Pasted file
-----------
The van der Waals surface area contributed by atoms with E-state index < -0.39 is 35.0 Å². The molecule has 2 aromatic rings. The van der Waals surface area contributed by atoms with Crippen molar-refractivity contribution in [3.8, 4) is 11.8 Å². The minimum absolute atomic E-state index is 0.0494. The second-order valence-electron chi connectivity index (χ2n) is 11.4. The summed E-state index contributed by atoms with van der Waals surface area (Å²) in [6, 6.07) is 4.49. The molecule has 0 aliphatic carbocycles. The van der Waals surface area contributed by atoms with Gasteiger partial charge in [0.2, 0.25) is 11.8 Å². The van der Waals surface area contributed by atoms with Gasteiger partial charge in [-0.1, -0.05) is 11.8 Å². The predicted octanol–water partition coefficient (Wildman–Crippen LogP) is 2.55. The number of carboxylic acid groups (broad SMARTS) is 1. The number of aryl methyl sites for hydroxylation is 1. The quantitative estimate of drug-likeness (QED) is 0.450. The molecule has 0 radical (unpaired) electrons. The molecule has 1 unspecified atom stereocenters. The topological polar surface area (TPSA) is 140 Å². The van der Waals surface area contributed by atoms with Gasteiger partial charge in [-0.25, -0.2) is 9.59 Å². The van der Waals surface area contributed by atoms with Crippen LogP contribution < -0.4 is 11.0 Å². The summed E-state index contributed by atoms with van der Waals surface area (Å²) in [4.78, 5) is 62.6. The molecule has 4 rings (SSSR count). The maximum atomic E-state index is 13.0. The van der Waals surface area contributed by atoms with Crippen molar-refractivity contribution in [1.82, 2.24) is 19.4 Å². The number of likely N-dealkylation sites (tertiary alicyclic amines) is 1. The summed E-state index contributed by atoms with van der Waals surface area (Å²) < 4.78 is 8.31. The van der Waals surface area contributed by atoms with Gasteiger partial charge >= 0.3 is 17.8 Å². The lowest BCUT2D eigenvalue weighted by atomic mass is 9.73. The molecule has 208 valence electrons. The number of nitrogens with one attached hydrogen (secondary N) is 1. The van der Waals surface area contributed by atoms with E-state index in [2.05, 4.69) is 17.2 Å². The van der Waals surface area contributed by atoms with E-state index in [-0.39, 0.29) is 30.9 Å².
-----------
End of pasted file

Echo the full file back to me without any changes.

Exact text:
The van der Waals surface area contributed by atoms with E-state index < -0.39 is 35.0 Å². The molecule has 2 aromatic rings. The van der Waals surface area contributed by atoms with Crippen molar-refractivity contribution in [3.8, 4) is 11.8 Å². The minimum absolute atomic E-state index is 0.0494. The second-order valence-electron chi connectivity index (χ2n) is 11.4. The summed E-state index contributed by atoms with van der Waals surface area (Å²) in [6, 6.07) is 4.49. The molecule has 0 aliphatic carbocycles. The van der Waals surface area contributed by atoms with Gasteiger partial charge in [0.2, 0.25) is 11.8 Å². The van der Waals surface area contributed by atoms with Gasteiger partial charge in [-0.1, -0.05) is 11.8 Å². The predicted octanol–water partition coefficient (Wildman–Crippen LogP) is 2.55. The number of carboxylic acid groups (broad SMARTS) is 1. The number of aryl methyl sites for hydroxylation is 1. The quantitative estimate of drug-likeness (QED) is 0.450. The molecule has 0 radical (unpaired) electrons. The molecule has 1 unspecified atom stereocenters. The topological polar surface area (TPSA) is 140 Å². The van der Waals surface area contributed by atoms with Gasteiger partial charge in [-0.25, -0.2) is 9.59 Å². The van der Waals surface area contributed by atoms with Crippen LogP contribution < -0.4 is 11.0 Å². The summed E-state index contributed by atoms with van der Waals surface area (Å²) in [4.78, 5) is 62.6. The molecule has 4 rings (SSSR count). The maximum atomic E-state index is 13.0. The van der Waals surface area contributed by atoms with Crippen molar-refractivity contribution in [1.82, 2.24) is 19.4 Å². The number of likely N-dealkylation sites (tertiary alicyclic amines) is 1. The summed E-state index contributed by atoms with van der Waals surface area (Å²) < 4.78 is 8.31. The van der Waals surface area contributed by atoms with Gasteiger partial charge >= 0.3 is 17.8 Å². The lowest BCUT2D eigenvalue weighted by atomic mass is 9.73. The molecule has 208 valence electrons. The number of nitrogens with one attached hydrogen (secondary N) is 1. The van der Waals surface area contributed by atoms with E-state index in [2.05, 4.69) is 17.2 Å². The van der Waals surface area contributed by atoms with E-state index in [-0.39, 0.29) is 30.9 Å².